Deliver Your News to the World

Deputy Secretary Simon Visits Indianapolis, Discusses New Pilot to Help Schools Most in Need of Intervention and Reform


Deputy Secretary of Education Raymond Simon today in Indianapolis praised the hard work of students and educators in raising state test scores and meeting Adequate Yearly Progress under No Child Left Behind. He also discussed the Differentiated Accountability Program pilot, which will allow states--after meeting four specific eligibility requirements--to design a more nuanced system to distinguish between schools in need of dramatic intervention and those that are closer to meeting goals. The new pilot will assist states by helping target resources and interventions to those schools most in need of intensive interventions and significant reform.

“No Child Left Behind changed our national conversation on education forever,” Deputy Secretary Simon said. "Instead of questioning whether or not all students can learn, thanks to No Child Left Behind, we’re finally beginning to make sure that every child is learning. We see that right here in Indiana where educators and administrators deserve a lot of credit for developing a strong, transparent reporting system, and for being among the first to develop an online system to track school performance. Now it’s time to build on this momentum by addressing the challenges the law has helped to uncover. The Differentiated Accountability Program pilot will help states assist those schools where the need is the greatest. Our goal is to work with the states to help raise achievement, and this new pilot, we feel, does just that.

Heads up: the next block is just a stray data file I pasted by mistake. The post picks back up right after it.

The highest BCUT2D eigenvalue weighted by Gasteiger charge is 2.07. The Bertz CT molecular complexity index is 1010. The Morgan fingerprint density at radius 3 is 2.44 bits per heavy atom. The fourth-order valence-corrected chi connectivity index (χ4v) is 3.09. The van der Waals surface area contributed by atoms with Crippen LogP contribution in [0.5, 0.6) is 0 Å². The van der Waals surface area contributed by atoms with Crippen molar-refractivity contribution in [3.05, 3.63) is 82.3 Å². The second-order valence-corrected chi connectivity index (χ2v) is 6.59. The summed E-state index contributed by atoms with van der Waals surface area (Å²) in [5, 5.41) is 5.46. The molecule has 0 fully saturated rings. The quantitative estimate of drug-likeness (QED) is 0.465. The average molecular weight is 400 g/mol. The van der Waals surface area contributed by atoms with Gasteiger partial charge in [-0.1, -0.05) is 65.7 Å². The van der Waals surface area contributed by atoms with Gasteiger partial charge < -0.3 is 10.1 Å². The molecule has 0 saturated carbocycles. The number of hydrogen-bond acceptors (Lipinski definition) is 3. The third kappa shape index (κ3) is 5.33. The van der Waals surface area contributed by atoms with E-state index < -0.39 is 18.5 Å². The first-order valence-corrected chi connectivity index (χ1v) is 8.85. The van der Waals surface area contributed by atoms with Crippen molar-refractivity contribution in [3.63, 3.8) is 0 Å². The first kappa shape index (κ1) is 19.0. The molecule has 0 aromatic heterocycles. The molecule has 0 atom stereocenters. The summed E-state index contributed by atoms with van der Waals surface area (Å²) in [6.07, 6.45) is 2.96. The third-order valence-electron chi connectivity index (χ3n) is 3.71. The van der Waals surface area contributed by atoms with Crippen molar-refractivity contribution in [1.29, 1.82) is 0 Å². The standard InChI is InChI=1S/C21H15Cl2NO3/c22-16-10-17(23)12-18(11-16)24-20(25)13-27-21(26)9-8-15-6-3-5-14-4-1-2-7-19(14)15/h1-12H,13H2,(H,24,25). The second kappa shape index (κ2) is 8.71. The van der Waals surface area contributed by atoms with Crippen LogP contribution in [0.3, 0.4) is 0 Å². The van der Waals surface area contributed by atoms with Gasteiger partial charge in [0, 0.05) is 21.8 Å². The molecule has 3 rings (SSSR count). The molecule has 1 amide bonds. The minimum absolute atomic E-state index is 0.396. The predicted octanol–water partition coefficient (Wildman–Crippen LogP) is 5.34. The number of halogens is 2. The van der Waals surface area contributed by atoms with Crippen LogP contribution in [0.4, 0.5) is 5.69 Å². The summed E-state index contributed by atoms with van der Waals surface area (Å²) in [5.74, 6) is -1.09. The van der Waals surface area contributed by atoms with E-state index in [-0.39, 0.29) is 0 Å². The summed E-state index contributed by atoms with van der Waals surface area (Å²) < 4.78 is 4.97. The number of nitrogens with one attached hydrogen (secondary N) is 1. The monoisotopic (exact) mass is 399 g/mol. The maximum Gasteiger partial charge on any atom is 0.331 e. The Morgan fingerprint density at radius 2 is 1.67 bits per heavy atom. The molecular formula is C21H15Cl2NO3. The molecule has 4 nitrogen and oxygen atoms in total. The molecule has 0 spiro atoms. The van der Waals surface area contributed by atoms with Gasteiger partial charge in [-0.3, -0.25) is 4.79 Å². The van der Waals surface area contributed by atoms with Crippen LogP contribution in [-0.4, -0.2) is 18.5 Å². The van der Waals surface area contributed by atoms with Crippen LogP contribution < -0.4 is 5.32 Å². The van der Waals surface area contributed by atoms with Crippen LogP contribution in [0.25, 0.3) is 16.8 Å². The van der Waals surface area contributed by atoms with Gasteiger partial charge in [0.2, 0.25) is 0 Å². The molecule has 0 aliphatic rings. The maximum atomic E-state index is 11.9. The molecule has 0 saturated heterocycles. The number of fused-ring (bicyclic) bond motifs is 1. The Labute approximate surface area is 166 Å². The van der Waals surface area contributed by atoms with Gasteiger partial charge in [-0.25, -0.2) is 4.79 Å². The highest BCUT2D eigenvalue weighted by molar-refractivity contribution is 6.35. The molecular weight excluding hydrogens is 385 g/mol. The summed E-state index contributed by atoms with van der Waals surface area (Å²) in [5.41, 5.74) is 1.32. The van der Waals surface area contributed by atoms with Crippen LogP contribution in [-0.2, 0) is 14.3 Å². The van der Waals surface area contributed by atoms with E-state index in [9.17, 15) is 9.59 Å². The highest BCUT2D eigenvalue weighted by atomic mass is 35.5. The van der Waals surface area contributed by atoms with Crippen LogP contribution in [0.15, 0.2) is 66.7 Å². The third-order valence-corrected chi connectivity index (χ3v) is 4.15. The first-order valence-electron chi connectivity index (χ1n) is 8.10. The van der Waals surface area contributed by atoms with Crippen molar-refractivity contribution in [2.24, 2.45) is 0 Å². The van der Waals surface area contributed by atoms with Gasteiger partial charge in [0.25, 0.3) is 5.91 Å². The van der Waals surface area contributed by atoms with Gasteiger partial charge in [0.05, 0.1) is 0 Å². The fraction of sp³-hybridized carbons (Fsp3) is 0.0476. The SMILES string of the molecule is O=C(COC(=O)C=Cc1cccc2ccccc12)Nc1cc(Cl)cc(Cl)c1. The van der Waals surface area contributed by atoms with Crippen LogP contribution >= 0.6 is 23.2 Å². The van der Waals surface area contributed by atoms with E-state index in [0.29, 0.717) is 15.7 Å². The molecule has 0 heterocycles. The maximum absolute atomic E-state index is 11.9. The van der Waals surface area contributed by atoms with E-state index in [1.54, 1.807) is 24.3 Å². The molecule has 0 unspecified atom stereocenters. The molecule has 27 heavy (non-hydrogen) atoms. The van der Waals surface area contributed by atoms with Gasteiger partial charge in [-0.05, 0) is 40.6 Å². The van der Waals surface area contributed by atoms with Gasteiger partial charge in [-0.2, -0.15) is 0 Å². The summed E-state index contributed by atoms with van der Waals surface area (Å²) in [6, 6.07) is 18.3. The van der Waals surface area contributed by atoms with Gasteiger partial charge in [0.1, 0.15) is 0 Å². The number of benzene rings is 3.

“While Indiana has made steady academic progress over the past decade,” Deputy Secretary Simon said, "there is still work to be done. Currently, the state only requires two years of both math and science for graduation. Research shows that’s not enough to be competitive in college and today’s global economy. And we’re happy to see that the state also realizes it needs to do more in this area. As a result, beginning with the class of 2011, students must complete three years of both math and science before graduating.

“We must make sure that states have the flexibility to improve struggling schools and more accurate ways to measure dropout rates,” Deputy Secretary Simon said. “And we must make sure that students who need extra help can access free tutoring.”

To view Mapping Indiana’s Educational Progress 2008, pleas


This news content was configured by WebWire editorial staff. Linking is permitted.

News Release Distribution and Press Release Distribution Services Provided by WebWire.